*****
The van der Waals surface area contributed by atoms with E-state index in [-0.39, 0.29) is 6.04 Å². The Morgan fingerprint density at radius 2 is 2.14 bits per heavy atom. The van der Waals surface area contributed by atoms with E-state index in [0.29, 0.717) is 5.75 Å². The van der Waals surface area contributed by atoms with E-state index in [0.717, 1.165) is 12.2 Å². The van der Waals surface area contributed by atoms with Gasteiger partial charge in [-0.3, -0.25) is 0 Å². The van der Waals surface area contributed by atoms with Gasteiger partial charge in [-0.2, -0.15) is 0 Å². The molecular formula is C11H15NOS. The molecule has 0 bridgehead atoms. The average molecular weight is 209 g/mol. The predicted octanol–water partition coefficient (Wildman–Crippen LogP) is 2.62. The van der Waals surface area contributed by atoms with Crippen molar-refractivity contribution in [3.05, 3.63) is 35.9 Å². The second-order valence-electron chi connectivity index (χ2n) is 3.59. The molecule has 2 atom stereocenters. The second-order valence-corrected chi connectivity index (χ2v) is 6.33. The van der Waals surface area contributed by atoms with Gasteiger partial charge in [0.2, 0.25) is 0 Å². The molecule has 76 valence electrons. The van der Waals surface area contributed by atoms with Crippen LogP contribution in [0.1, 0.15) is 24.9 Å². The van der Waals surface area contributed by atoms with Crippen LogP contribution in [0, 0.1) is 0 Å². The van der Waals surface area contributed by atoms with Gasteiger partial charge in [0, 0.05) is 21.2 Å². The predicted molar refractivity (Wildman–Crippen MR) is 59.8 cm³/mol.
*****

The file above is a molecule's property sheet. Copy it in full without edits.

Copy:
The van der Waals surface area contributed by atoms with E-state index in [-0.39, 0.29) is 6.04 Å². The Morgan fingerprint density at radius 2 is 2.14 bits per heavy atom. The van der Waals surface area contributed by atoms with E-state index in [0.29, 0.717) is 5.75 Å². The van der Waals surface area contributed by atoms with E-state index in [0.717, 1.165) is 12.2 Å². The van der Waals surface area contributed by atoms with Gasteiger partial charge in [-0.3, -0.25) is 0 Å². The van der Waals surface area contributed by atoms with Gasteiger partial charge in [-0.2, -0.15) is 0 Å². The molecular formula is C11H15NOS. The molecule has 0 bridgehead atoms. The average molecular weight is 209 g/mol. The predicted octanol–water partition coefficient (Wildman–Crippen LogP) is 2.62. The van der Waals surface area contributed by atoms with Crippen molar-refractivity contribution in [3.05, 3.63) is 35.9 Å². The second-order valence-electron chi connectivity index (χ2n) is 3.59. The molecule has 2 atom stereocenters. The second-order valence-corrected chi connectivity index (χ2v) is 6.33. The van der Waals surface area contributed by atoms with Gasteiger partial charge in [0.2, 0.25) is 0 Å². The molecule has 76 valence electrons. The van der Waals surface area contributed by atoms with Crippen LogP contribution in [0.1, 0.15) is 24.9 Å². The van der Waals surface area contributed by atoms with Crippen LogP contribution in [0, 0.1) is 0 Å². The van der Waals surface area contributed by atoms with Gasteiger partial charge in [0, 0.05) is 21.2 Å². The predicted molar refractivity (Wildman–Crippen MR) is 59.8 cm³/mol.